Look Inside Digital Signage’s Velvet Revolution at InfoComm 2015

Trends at InfoComm 2015 show why scoffing at digital signage is increasingly shortsighted. >

George Tucker
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Revolutions are funny things.

Most are loud bloody affairs full of fury and stout umbrages.

Others sneak up on you with a quiet persistence. 

The American Revolution created a completely new country and culture. The shock waves of the French Revolution are still oscillating through the system.

Then there are the movements which take power in simple, subtle actions. The Velvet Revolution of Czechoslovakia is a remarkable example of change without firing shots. In 1989 a movement lead by artists and students created a constant and unstoppable political uprising. 

The protests started with the Jingling of keys to symbolize that is was time to unlock the doors of power and let others in.

The Velvet Revolution is not celebrated around the world with holidays and its glories are not immortalized in grand paintings. In fact, many do not know it happened at all.  It was the foundational crack which facilitated astounding changes in Moscow.

Little Italy Is Now Chinatown

Another power shift may be happening on the show floor of Infocomm 2015

Placed between the newest interfaces, HDBaseT collaborators, and the LED light brigades is the digital signage space.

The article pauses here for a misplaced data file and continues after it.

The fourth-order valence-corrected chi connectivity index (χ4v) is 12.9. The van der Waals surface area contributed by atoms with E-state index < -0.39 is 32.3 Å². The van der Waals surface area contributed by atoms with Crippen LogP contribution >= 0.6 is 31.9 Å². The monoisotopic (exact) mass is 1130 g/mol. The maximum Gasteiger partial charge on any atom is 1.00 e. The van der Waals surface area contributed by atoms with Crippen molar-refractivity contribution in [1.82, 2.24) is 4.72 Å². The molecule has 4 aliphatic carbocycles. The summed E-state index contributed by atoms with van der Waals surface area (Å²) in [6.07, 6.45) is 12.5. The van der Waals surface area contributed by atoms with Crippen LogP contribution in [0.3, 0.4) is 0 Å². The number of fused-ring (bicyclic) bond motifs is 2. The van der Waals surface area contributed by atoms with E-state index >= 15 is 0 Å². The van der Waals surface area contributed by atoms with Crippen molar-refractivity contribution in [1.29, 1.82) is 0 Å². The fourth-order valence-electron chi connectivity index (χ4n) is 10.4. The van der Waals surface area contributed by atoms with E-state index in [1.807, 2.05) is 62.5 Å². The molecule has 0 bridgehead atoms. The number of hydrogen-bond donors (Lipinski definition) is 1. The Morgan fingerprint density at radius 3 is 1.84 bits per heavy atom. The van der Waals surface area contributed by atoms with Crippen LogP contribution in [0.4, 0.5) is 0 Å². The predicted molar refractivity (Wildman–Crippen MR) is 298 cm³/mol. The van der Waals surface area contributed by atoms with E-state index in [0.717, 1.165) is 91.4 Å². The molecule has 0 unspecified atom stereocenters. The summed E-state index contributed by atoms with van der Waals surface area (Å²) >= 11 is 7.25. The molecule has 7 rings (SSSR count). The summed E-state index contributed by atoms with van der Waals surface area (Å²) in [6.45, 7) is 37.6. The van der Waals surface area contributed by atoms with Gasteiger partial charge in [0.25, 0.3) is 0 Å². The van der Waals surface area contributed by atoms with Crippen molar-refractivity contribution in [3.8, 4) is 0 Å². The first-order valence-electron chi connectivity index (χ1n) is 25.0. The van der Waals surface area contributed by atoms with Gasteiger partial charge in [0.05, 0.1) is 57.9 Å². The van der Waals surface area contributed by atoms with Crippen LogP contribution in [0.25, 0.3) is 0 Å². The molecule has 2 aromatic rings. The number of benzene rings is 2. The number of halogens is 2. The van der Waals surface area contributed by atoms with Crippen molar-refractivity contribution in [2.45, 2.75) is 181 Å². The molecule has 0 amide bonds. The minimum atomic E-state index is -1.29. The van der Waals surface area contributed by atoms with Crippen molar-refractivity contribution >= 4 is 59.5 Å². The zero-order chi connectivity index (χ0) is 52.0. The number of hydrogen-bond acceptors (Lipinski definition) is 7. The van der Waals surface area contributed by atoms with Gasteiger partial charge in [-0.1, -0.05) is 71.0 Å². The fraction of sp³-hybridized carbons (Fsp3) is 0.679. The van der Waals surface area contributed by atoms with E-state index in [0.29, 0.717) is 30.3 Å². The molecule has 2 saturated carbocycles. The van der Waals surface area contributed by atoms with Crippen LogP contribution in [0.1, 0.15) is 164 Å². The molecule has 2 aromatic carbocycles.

The space is deceptive, overtaking real estate much as New York City’s Chinatown has taken over what was once Little Italy. On the face of it there can be some confusion as to what the to-do is all about, but these are the folks who are making the future.

The show floor in general is abuzz with talk of IoT, streaming delivery, cloud services and, subscription service solutions. While there has been a lot of dreaming, pontification and some actual application in the integration industry, the DOOH (digital out of home, or digital signage) folks have been doing it.

Watch a RealFiction digital signage demo complete with Star Wars treatment:

Tomorrow Is Today

Now before you scoff and dismiss this premise with an outdated view of digital signage as nothing more than flat panel hangs, listen up.

The content these systems provide is nearly ubiquitous for anyone who steps out the door of their home—from food menus to corporate messaging and point of sales systems.  In order to feed these distributed endpoints a robust and low impact method of delivery is required.